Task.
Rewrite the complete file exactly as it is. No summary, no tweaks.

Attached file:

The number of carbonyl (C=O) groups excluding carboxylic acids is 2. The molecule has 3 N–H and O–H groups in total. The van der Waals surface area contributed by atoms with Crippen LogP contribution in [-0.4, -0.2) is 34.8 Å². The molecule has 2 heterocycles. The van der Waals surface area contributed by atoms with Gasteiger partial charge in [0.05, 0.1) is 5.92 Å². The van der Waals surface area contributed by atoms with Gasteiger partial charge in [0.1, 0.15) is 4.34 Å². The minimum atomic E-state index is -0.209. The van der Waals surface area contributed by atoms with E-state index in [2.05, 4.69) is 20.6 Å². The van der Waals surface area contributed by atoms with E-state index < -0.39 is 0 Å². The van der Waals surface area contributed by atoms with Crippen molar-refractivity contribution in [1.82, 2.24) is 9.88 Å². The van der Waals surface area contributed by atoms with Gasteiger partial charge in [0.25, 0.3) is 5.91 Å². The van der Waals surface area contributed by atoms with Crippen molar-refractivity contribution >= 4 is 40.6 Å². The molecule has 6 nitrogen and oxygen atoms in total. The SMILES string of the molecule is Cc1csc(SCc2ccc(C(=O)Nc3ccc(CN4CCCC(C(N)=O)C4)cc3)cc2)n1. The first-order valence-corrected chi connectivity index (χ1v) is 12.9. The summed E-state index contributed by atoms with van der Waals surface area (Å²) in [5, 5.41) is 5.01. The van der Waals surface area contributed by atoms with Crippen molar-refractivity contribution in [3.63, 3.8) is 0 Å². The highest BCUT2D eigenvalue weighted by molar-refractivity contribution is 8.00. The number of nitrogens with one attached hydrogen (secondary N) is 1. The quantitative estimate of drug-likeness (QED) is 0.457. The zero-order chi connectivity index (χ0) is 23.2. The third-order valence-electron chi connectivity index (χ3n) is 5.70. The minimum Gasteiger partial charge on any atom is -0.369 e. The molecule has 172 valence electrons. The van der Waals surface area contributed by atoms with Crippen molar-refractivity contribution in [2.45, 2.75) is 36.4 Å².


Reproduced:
The number of carbonyl (C=O) groups excluding carboxylic acids is 2. The molecule has 3 N–H and O–H groups in total. The van der Waals surface area contributed by atoms with Crippen LogP contribution in [-0.4, -0.2) is 34.8 Å². The molecule has 2 heterocycles. The van der Waals surface area contributed by atoms with Gasteiger partial charge in [0.05, 0.1) is 5.92 Å². The van der Waals surface area contributed by atoms with Gasteiger partial charge in [0.1, 0.15) is 4.34 Å². The minimum atomic E-state index is -0.209. The van der Waals surface area contributed by atoms with E-state index in [2.05, 4.69) is 20.6 Å². The van der Waals surface area contributed by atoms with E-state index < -0.39 is 0 Å². The van der Waals surface area contributed by atoms with Crippen molar-refractivity contribution in [1.82, 2.24) is 9.88 Å². The van der Waals surface area contributed by atoms with Gasteiger partial charge in [0.25, 0.3) is 5.91 Å². The van der Waals surface area contributed by atoms with Crippen molar-refractivity contribution >= 4 is 40.6 Å². The molecule has 6 nitrogen and oxygen atoms in total. The SMILES string of the molecule is Cc1csc(SCc2ccc(C(=O)Nc3ccc(CN4CCCC(C(N)=O)C4)cc3)cc2)n1. The first-order valence-corrected chi connectivity index (χ1v) is 12.9. The summed E-state index contributed by atoms with van der Waals surface area (Å²) in [5, 5.41) is 5.01. The van der Waals surface area contributed by atoms with Crippen molar-refractivity contribution in [3.63, 3.8) is 0 Å². The highest BCUT2D eigenvalue weighted by molar-refractivity contribution is 8.00. The number of nitrogens with one attached hydrogen (secondary N) is 1. The quantitative estimate of drug-likeness (QED) is 0.457. The zero-order chi connectivity index (χ0) is 23.2. The third-order valence-electron chi connectivity index (χ3n) is 5.70. The minimum Gasteiger partial charge on any atom is -0.369 e. The molecule has 172 valence electrons. The van der Waals surface area contributed by atoms with Crippen molar-refractivity contribution in [2.45, 2.75) is 36.4 Å².